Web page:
There are very few movie franchises that can compete with Mission Impossible’s two decade in theaters.
Over those years, Ethan Hunt and his IMF (Impossible Missions Force) team have tracked down the NOC (non-official cover) list, stopped the deadly Chimera virus, chased The Rabbit’s Foot, and prevented nuclear war – however they did damage the Transamerica Pyramid in the process.
In Mission: Impossible – Rogue Nation, the team fights the disbandment of their IMF team and battle an evil shadow organization known as The Syndicate – group that’s as equally trained and motivated as them.
After a successful mission in Belarus, Brandt (Jeremy Renner) finds himself face-to-face with CIA chief Alan Hunley (Alec Baldwin) who is asking a Senate oversight committee t to disband the IMF. Since the CIA has zero info on The Syndicate, Hunley believes they’re a myth and Ethan Hunt (Tom Cruise) is behind the recent terrorist attacks against Western allies. Hunley thinks Hunt is staging these attacks in order to keep an outdated IMF team in operation. With Brandt not able to provide any details on their missions, and no proof The Syndicate exist, the government shuts down IMF’s operation immediately.
Meanwhile in London, Hunt is on his way to receive his new mission from an IMF substation when he’s kidnapped by The Syndicate. Before Hunt can be tortured by The Syndicate’s goons and a guy known as Bone Doctor (Jens Hulten), a woman named Isla (Rebecca Ferguson) helps him escape.
Six months later, the IMF is disbanded. Brandt is working for the CIA, and Benji (Simon Pegg) is working an IT job for the government. Hunt’s only lead to The Syndicate is the blonde haired man in glasses he saw at the substation. Unable to do it on his own, Hunt enlist Benji and Isla to help him track down the mysterious man and prove The Syndicate’s existence.
At the same time, Hunely has a CIA unit deployed to find Hunt and take him in dead or alive. Fearful Hunley plans to have Hunt killed, Brandt ask Luther (Ving Rhames) to help him find Hunt before the CIA does.
And that’s just the first 45 minutes.
Like the series’ previous films, Rogue Nation is broken down into three parts – the set up for the team’s mission, the impossible mission, and the finale.
The tail end of the “set up” features a Spy vs. Spy showdown at an opera in Vienna. The sequence shows how highly skilled The Syndicate is and just how far they’re willing to go to complete their missions. It’s the type of heart-pounding espionage you’d expect in a Bond movie.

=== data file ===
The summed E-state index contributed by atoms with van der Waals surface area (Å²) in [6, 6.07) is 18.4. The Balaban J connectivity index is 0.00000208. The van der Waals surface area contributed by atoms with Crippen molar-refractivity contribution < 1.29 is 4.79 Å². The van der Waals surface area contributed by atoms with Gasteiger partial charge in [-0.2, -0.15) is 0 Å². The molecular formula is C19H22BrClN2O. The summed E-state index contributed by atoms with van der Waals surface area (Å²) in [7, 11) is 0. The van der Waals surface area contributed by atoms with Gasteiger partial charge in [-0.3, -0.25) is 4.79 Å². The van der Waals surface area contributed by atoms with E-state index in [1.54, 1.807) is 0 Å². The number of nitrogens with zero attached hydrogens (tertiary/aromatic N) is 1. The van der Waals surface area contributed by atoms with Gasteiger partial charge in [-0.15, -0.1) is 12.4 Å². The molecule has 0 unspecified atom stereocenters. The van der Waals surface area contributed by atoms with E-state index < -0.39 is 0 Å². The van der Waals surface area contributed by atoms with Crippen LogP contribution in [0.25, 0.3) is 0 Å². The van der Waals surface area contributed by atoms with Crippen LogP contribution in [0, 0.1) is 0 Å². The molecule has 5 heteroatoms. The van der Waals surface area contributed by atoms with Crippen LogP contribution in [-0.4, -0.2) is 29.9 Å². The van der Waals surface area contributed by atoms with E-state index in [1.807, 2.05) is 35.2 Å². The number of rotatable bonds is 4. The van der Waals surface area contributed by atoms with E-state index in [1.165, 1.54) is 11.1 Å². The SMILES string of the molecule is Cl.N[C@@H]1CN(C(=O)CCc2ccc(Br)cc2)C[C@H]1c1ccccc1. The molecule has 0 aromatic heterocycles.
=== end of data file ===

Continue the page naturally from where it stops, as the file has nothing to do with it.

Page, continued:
Rogue Nation’s “impossible” mission is exactly why people love watching these movies. The string of edge of your seat action scenes starts with a breaking into an underwater server in Morocco, followed by a car/motorcycle chase down Moroccan streets a little bigger than a high school hallway. The big finale for the sequence is one of the best motorcycle chase scenes I’ve seen in cinema. That scene alone is worth the price of admission. Director Christopher McQuarrie (Jack Reacher) does a magnificent job capturing large scope of those scenes without compromising any of the action.
The “finale” isn’t a predictable third act. Kudos to McQuarrie and the other writers for keeping the finale a mystery and how the team was going to pull it off a bigger mystery. They also used the final act to explain Lane’s (played wonderfully by Sean Harris) motivations and show why he’s a formidable foe.
Tom Cruise will always be the main attraction in this series, but Rebecca Ferguson steals the show in Rogue Nation. Ferguson does a great job selling her character as someone who is able to match wit and skill with the team while constantly seesawing between friend and foe. It’s great to see her not just written in as an unnecessary pretty face, but as a character that wants in on the action and has their own motivations.
Rogue Nation has every ingredient that makes the Mission Impossible series so enjoyable. We have Tom Cruise doing his own stunts, gadgets, and wall-to-wall action. But what separates the series from the rest of the pack is its fascinating villains. Instead of bad guys with no personality or nameless/faceless organizations, we’re treated to an antihero with motivations that are easy to understand. It also helps that Sean Harris’ calm creepiness natrually makes him look like the leader of an evil organization.
Mission: Impossible – Rogue Nation is the film of the summer. It has humor, action, and everything you want in a summer movie. It’s a 131 min reminder why this franchise has been around for so long. Plus it has Tom Cruise running. Seriously, the movie opens with a scene that would be a finale in most action movies. What more do you want? This is the fifth installment in the series and it doesn’t feel like it’s losing steam. As long as Tom Cruise keeps making these movies, I’ll keep seeing them. I hope you do too.